This Friday is a somber day for Christians throughout the world. Maybe I have a slight feeling for what Mary, the mother of Jesus experienced as she watched her son die such a slow and painful death.
I have read about the horror of a crucifixion and what an awful death it was. It was so demeaning that no Roman would be subject to it, only outsiders.
May you realize the sacrifice that God has made for you this Easter Season. In His unparalleled grace and mercy, He has forgiven you all your sins. You are His beloved child.
In return, ask Him what plan He has in mind for you.
I have heard the story below in several different forms, but the message is consistent.
A certain young girl entered a convent to prepare herself for a life of celibacy and service. The institution was one of a very strict order. Besides the requirement of the three evangelical counsels, poverty, chastity, and obedience, the order imposed three other regulations, stability, that is, no leave taking from the grounds, severity, the flagellation of the flesh, and silence, not a word dare be uttered. The Mother Superior explained to the new girl that this rule of silence was rigid. However, once every five years just two words were allowed to be spoken. So at the end of the first five years the novice was called in and instructed that she had earned the rare privilege of expressing two words. Now, what would they be? Her answer: “Food rotten!” Five years later the Mother Superior called her in again and offered her the privilege of two more words. What would she say this time? “Beds hard!” The third time she was called in the novice was exasperated and exclaimed: “I quit!” Whereupon the Mother Superior retorted: “Good riddance! All you have ever done since you have been here is to complain!”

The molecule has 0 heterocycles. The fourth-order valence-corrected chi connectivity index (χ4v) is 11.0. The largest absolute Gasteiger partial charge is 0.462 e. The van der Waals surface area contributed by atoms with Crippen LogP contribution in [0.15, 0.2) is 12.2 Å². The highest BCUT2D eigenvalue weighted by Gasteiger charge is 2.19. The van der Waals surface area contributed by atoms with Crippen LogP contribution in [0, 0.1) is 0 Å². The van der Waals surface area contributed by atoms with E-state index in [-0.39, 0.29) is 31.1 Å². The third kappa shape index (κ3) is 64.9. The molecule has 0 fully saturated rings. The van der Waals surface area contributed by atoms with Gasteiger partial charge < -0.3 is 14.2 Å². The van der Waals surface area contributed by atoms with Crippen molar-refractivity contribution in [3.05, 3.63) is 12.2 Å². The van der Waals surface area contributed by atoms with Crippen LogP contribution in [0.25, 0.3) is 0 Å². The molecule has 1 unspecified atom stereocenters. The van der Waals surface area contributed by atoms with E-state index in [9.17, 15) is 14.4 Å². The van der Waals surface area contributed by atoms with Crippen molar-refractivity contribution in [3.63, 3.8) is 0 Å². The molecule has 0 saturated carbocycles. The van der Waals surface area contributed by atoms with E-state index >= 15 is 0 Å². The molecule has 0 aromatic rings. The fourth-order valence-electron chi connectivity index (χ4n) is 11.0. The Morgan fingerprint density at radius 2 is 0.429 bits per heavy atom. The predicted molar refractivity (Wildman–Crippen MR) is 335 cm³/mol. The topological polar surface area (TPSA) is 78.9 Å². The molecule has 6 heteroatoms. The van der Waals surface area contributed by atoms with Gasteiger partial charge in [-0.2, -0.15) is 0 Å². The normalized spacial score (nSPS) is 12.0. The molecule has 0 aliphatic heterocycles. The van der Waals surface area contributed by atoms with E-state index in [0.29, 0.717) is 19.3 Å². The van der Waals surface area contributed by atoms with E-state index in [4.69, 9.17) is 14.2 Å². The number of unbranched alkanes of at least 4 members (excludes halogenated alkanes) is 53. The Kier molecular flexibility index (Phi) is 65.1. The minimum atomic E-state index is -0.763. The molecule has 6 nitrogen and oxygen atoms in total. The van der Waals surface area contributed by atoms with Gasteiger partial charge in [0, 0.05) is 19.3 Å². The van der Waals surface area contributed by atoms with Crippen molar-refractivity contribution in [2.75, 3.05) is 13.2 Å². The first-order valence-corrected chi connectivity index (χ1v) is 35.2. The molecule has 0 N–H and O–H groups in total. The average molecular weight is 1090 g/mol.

Silence as a practice without a purpose is useless. The old story says nothing about the reason or the reward of the discipline of silence, instead it focuses on the physical rule of keeping silent. Silence as a Christian discipline is not merely for the sake of endurance, but it is to open our inner selves to the presence of God. If we are not seeking God in our quiet, then we will only feel the “hard bed.” When we open ourselves to the mystical presence of God, we find peace and comfort in our quiet times. We find renewal and freshness that takes us through our difficulties.
- unexpected dialogue (whoisbert.wordpress.com)